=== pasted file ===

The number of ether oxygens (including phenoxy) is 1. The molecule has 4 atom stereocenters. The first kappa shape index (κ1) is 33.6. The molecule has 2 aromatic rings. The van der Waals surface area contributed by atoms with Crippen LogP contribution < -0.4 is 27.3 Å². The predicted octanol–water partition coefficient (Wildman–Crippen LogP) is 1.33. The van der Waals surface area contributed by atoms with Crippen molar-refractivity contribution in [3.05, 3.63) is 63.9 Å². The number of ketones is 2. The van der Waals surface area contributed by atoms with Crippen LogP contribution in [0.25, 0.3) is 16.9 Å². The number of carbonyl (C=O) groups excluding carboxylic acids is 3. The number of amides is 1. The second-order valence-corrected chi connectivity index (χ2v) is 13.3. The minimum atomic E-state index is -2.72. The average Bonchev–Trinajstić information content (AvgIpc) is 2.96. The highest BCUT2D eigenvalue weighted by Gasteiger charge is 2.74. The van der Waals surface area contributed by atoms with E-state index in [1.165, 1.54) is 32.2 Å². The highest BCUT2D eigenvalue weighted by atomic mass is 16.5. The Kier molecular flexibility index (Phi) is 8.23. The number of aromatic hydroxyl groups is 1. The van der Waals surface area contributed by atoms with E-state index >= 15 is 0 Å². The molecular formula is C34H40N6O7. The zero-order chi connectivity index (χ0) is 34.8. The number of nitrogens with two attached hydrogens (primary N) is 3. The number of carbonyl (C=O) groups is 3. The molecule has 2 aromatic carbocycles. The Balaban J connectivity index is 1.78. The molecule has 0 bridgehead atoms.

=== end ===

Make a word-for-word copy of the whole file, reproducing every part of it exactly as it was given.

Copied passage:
The number of ether oxygens (including phenoxy) is 1. The molecule has 4 atom stereocenters. The first kappa shape index (κ1) is 33.6. The molecule has 2 aromatic rings. The van der Waals surface area contributed by atoms with Crippen LogP contribution < -0.4 is 27.3 Å². The predicted octanol–water partition coefficient (Wildman–Crippen LogP) is 1.33. The van der Waals surface area contributed by atoms with Crippen molar-refractivity contribution in [3.05, 3.63) is 63.9 Å². The number of ketones is 2. The van der Waals surface area contributed by atoms with Crippen LogP contribution in [0.25, 0.3) is 16.9 Å². The number of carbonyl (C=O) groups excluding carboxylic acids is 3. The number of amides is 1. The second-order valence-corrected chi connectivity index (χ2v) is 13.3. The minimum atomic E-state index is -2.72. The average Bonchev–Trinajstić information content (AvgIpc) is 2.96. The highest BCUT2D eigenvalue weighted by Gasteiger charge is 2.74. The van der Waals surface area contributed by atoms with E-state index in [1.165, 1.54) is 32.2 Å². The highest BCUT2D eigenvalue weighted by atomic mass is 16.5. The Kier molecular flexibility index (Phi) is 8.23. The number of aromatic hydroxyl groups is 1. The van der Waals surface area contributed by atoms with E-state index >= 15 is 0 Å². The molecular formula is C34H40N6O7. The zero-order chi connectivity index (χ0) is 34.8. The number of nitrogens with two attached hydrogens (primary N) is 3. The number of carbonyl (C=O) groups is 3. The molecule has 2 aromatic carbocycles. The Balaban J connectivity index is 1.78. The molecule has 0 bridgehead atoms.